The lovely Jessica at The Entertaining House tagged me to name 15 writers who have had a great influence on me. As an English major in college, there are certainly so many I could name – dozens are floating through my head right now. But, if I had to narrow it down to 15, here they are (in no particular order):
William Butler Yeats – My favorite poet, Mr. Yeats also penned my favorite poem, “When You Are Old.” I wish we had had more time during our visit to Ireland to travel to his home. At least I got to see some of his work and other personal items on display at the Dublin Writers Museum.
Edith Wharton – Ah, Ms. Wharton, you could do no wrong in my eyes. I loved reading about the inner-workings of New York’s elite families and their trials and tribulations. Her eye for detail and describing it fully in print was impeccable.
Harper Lee – What more can be said about such a classic as “To Kill a Mockingbird?”
Robert Penn Warren – “All the King’s Men” is a brilliant piece of literature. He had such a gift for words and character study.
William Shakespeare – In high school, I memorized countless sonnets for English class and read many of his plays. The same goes for college. In fact, I took an entire course on the Bard while at the University of Kentucky. He had a huge influence on my academic career and I can still recite many of his sonnets to this day.
E.B. White – I adored “Charlotte’s Web.” I vividly remember sitting on the circular rug in grade school listening to my teacher read it to us. Such a wonderful book.
Bobbi Ann Mason – I read a great deal of this Kentucky author in college. Some critics call her work “Wal-Mart Realism,” dismissing the stories of middle and working class families, as if they don't have important stories to tell. Not a fair critique at all. Mason is respectful of her characters. They shouldn’t be dismissed in such a way.
Virginia Woolf – “A Room of One’s Own” carries a powerful message for women, not only seeking their own space to create and have solitude, but their own place and standing in the world.
T.S. Eliot – I wrote several papers on “The Wasteland.” In fact, one class I took in college spent half of the semester analyzing this epic poem. I’ve never encountered something that could be interpreted in so many different ways. I still love the part about the Hyacinth girl.
F. Scott Fitzgerald –“The Great Gatsby.” Enough said.
W. Somerset Maugham – I discovered Mr. Maugham later in life, but so glad I finally found him and delved into a number of his works.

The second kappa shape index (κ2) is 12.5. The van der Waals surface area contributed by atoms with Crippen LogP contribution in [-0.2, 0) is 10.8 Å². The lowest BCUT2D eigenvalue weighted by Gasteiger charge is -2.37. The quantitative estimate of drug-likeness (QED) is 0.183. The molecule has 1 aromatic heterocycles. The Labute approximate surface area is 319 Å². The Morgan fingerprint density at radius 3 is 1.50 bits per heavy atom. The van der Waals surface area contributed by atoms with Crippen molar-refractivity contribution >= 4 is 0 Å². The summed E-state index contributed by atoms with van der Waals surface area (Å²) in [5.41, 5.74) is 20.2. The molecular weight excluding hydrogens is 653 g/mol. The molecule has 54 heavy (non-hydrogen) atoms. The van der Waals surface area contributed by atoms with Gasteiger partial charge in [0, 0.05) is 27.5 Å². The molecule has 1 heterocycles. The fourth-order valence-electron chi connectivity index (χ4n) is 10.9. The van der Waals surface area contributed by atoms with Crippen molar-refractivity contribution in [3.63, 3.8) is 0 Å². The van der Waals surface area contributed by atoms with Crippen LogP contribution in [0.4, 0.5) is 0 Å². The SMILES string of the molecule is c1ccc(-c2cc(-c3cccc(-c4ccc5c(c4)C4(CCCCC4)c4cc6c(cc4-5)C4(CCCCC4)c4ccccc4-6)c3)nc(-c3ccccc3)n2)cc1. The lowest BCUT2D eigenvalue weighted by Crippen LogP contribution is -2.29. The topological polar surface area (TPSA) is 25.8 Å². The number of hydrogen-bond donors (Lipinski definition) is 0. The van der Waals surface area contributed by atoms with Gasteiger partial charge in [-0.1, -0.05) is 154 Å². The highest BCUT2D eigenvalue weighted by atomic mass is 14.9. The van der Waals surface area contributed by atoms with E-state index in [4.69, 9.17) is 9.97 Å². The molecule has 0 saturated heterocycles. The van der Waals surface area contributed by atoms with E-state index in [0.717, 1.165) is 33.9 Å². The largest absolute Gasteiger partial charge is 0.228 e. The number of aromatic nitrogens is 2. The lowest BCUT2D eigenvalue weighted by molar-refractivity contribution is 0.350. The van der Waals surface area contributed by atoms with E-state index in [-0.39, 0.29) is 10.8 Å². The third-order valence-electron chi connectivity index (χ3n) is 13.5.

Silas House – This Kentucky author writes with such a soulful, mournful, joyful style. I feel so much when I read his work. His characters are full of life, sometimes full of despair, and always full of color. He has great love for Eastern Kentucky – for that region’s eccentricities and complexities, and is a staunch advocate for the environment in that area, especially advocating against mountain top removal.
Gurney Norman – Another great Kentucky writer who has such a skill for the short story. Norman was a professor and the University of Kentucky and later its writer-in-residence. He spoke to a couple of my English classes during my time there. I can still hear his unusual voice – high and twangy (Is that word? If not, it is now).
Louisa May Alcott – I adored “Little Women.” Jo, patterned after Alcott herself, was such a favorite of mine. My tattered copy had a purple cover with an illustration of the four sisters on the front. I wonder what ever happened to that book.
Lucy Maud Montgomery – Like Alcott, Montgomery developed a similar strong-willed character in literature by the name of Anne Shirley. Through her books I became enamored with this red-haired girl and her friends in Avonlea on Prince Edward Island.
There are so many more I could name (like Dr. Seuss!), but I’ll keep it to 15.
So many of you wonderful bloggers have already been tagged in previous posts with this topic, so I won’t name a specific 15 here. But if you haven’t, leave me a comment and name some of the authors who have influenced your life and why. Can’t wait to hear about it!
Images courtesy of Dublin Writers' Museum, Amazon, poetryconnection.com, edithwharton.org, silashouse.net